Fortunately, it was all over in under ten minutes, so I didn’t have another opportunity to make it more awkward. Well, other than making an “in-and-out” quip about the speed of the visit. Which – say what you will – really isn’t assisted by gesturing at the speculum when you deliver it. Just… don’t.

That awkward moment when…

7 Jun

Sometime in the past year it has become popular to share a status update that begins with, “That awkward moment when…” and then recount something horribly embarrassing. Apparently it’s become so pervasive that my brain now does real-time narration of situations to let me know it’s been an awkward moment.

Or perhaps I’m just lucky enough to always find myself in awkward situations, and I now have a catch-phrase for it. In any case, without further ado, here’s my list from just THIS WEEK:

That awkward moment when your male boss walks out of the women’s room. And you realize the bathroom is actually mislabeled and you’ve been peeing in the men’s room for three months.

[Smack your head moment: So THAT’S why the toilet seat is always up!]

That awkward moment when everyone is trying to pinpoint where the “patchouli” smell is coming from and after proclaiming that you HATE patchouli because it reminds you of stoners who don’t shower, someone produces your new vial of perfume and says, “FOUND IT!” 

Perhaps I should start smoking weed. 

That awkward moment when you’re surrounded by a 55 Scottish bagpipers and you realize you’re a) the only woman, b) the only American accent, and c) likely the only person wearing underwear in the room. 

Well, I’ve always wanted to know what it’s like to be a minority. 

That awkward moment when someone identifies the odd smell on the elevator as BODY ODOR right as you call it out as BASIL.

Kind of makes people wonder a) what you eat for dinner and b) what your armpits smell like. Perhaps this explains my attraction to the nasty patchouli perfume? 

That awkward moment when the gap in the stall door is wide enough for you to see someone sitting on the toilet – and you realize they are praying.

True story. Happened to me in Logan Airport. Fortunately, my flight had just landed. Otherwise, I would’ve thought some jihadist was in there making her peace before getting ready to take out my plane. And I would’ve had to kick her stall in. But since I’d landed safely, I figured, “Probably just a nun pooping.”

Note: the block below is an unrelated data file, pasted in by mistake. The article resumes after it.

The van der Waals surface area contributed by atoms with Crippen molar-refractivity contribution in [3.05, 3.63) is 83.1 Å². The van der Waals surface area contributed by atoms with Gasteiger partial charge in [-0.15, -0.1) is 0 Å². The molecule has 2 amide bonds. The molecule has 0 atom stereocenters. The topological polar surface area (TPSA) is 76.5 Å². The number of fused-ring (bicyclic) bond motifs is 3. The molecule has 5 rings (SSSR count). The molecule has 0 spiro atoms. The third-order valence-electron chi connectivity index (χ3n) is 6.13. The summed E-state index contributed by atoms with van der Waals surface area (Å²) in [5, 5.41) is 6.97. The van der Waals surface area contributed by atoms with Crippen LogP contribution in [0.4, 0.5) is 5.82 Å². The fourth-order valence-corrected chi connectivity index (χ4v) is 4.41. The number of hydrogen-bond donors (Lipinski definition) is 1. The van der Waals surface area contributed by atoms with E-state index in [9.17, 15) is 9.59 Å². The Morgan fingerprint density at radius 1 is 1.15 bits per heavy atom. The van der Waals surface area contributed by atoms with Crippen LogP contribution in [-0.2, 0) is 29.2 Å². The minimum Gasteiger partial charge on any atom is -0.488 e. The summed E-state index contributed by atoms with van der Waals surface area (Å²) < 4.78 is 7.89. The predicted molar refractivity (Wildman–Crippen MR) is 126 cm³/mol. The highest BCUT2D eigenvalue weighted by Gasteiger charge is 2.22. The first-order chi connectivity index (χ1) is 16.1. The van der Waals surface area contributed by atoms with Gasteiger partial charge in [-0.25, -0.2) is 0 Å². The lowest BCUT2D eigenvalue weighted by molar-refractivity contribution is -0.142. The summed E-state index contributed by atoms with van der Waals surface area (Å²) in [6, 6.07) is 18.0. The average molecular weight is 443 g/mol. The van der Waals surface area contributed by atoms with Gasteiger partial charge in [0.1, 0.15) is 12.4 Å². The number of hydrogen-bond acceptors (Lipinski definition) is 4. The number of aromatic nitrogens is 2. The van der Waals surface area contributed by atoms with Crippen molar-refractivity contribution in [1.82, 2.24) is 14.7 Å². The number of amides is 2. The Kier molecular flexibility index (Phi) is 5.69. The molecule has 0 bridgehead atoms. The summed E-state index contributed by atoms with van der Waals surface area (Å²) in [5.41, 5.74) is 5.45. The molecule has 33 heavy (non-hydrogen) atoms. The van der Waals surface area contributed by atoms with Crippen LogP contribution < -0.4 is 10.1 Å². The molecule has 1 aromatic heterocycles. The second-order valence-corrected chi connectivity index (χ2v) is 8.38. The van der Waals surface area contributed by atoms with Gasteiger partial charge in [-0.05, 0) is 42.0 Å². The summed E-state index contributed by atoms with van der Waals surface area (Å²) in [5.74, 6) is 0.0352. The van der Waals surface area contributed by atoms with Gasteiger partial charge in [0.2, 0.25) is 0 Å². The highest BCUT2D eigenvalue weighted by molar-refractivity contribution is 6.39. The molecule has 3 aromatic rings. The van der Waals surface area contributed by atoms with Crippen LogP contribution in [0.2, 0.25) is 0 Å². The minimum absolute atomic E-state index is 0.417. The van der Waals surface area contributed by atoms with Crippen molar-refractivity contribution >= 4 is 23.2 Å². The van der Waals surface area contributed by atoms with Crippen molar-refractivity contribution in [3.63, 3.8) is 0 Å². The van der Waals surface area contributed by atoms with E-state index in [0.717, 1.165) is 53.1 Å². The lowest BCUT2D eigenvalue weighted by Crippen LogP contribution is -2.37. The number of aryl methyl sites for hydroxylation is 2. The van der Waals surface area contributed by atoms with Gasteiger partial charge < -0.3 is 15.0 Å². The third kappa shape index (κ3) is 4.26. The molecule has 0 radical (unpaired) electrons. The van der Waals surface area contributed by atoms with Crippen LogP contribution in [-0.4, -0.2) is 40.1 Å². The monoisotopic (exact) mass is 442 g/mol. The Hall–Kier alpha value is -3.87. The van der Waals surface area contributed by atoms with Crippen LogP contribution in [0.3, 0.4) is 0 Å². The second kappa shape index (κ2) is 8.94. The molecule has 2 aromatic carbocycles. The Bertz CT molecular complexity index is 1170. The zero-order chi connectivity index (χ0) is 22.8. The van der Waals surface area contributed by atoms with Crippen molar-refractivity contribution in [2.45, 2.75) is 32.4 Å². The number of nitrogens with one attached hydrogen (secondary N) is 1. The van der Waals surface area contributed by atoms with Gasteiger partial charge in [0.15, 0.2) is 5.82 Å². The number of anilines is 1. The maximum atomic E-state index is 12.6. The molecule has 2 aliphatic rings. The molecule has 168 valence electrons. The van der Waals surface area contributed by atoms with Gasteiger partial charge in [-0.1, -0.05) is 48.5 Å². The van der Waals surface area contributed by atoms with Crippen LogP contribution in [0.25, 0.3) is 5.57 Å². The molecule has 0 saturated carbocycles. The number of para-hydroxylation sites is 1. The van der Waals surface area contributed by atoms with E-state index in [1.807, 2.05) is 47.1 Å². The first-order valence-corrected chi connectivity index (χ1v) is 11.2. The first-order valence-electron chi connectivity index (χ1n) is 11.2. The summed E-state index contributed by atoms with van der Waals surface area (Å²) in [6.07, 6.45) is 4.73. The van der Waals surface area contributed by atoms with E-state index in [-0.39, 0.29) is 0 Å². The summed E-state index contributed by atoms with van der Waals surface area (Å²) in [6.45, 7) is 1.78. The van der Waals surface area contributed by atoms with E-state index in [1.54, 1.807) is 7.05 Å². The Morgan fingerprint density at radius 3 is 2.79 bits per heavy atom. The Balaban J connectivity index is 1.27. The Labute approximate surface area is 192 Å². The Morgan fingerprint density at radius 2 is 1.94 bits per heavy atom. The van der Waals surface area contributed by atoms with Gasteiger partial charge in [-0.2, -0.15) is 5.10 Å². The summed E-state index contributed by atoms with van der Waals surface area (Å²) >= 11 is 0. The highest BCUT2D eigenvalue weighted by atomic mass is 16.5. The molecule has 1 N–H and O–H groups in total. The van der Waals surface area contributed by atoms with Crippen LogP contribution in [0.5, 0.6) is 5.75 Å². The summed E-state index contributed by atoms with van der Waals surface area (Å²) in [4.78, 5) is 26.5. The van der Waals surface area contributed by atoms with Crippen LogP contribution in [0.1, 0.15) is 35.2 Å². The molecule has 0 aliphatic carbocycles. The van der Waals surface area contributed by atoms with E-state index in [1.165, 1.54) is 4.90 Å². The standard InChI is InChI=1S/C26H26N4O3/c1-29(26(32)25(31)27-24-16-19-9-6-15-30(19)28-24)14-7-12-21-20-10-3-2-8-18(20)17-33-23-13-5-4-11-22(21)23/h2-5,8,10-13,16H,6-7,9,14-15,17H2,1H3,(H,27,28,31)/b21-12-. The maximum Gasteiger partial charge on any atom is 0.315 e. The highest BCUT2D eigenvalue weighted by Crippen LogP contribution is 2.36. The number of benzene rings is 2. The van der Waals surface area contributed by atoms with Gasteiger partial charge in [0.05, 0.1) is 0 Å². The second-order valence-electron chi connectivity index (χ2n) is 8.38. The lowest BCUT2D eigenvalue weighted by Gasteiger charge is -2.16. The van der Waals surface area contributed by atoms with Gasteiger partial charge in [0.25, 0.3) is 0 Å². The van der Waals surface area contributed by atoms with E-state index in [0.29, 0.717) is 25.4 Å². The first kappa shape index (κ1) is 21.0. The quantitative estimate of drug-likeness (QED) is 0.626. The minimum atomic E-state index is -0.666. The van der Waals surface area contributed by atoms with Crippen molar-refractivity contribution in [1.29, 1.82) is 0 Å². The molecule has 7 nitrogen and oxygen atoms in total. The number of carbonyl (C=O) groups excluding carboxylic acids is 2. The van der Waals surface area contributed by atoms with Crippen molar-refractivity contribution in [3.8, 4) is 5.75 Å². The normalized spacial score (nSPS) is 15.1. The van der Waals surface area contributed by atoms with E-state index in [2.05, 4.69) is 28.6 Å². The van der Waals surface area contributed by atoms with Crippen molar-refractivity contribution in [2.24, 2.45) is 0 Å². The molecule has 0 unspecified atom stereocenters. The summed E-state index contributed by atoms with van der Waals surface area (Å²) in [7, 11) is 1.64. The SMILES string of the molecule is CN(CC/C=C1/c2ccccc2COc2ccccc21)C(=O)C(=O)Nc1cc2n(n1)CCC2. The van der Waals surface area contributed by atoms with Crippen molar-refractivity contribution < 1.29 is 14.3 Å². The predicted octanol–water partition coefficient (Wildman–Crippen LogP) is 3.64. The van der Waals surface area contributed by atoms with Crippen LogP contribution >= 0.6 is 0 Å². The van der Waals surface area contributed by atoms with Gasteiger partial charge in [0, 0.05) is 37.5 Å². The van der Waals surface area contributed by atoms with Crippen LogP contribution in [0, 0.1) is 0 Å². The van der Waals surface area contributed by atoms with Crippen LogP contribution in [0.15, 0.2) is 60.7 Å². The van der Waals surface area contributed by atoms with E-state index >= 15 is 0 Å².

Yes, another fart post. There goes *that* resolution.

16 Jan

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My entire life, I’ve been told I “seem wiser than my age” or “have an old soul” or “am mature beyond my years.”

Boy, that “Playdoh with Plato” class my parents enrolled me in as a preschooler was money well spent. Actually, no, there isn’t really a class named that.

But as a kid I often did enjoy conversing with my parents’ adult friends more than kids my own age. When I first started working, I was given responsibility that aligned to someone 10+ years my senior because everyone assumed I was older. That trend continued for years.

So it’s somewhat ironic, then, that I function like a twelve year old when it comes to fart humor. I was reminded of this yesterday at yoga, when the girl next to me was clearly not having a good workout. When we started the ab portion of the class and began doing crunches, she squeaked out an audible fart. I would’ve been able to rise above it, were it not for one thing: her reaction.

Instead of continuing with her workout in a way that could’ve cast doubt as to who the culprit really was, she immediately collapsed onto her back and lay as still as a corpse while the rest of us continued hammering out crunches. It was the equivalent of seeing a football official throw a flag on a play, directing everyone’s attention to the field to spot the problem.

This gave me the giggles. I might have worked past them, had two other things not happened.

First, she did it again, the next time we did sit-ups. (Have you learned NOTHING?!) I’m thinking we need another version of the the, “Fool me once, shame on you, fool me twice…” adage to help this poor girl learn from her mistakes.

And second, later in the workout, when we shifted from down-dog to plank (a very routine move) she collapsed. She hit the floor with an audible thud/moan combo. Half the class stopped and turned around, thinking they would see teeth scattered around on her mat.

I know, this really isn’t funny. And it’s mean of me to laugh at someone else’s embarrassment. I really do try to be a better person, to rise above it. But if it’s any excuse, I think things like this tickle me so much not because I’m enjoying her misfortune, but rather because I’m relieved it’s not me. Because another day, in another class, it has been very well could be.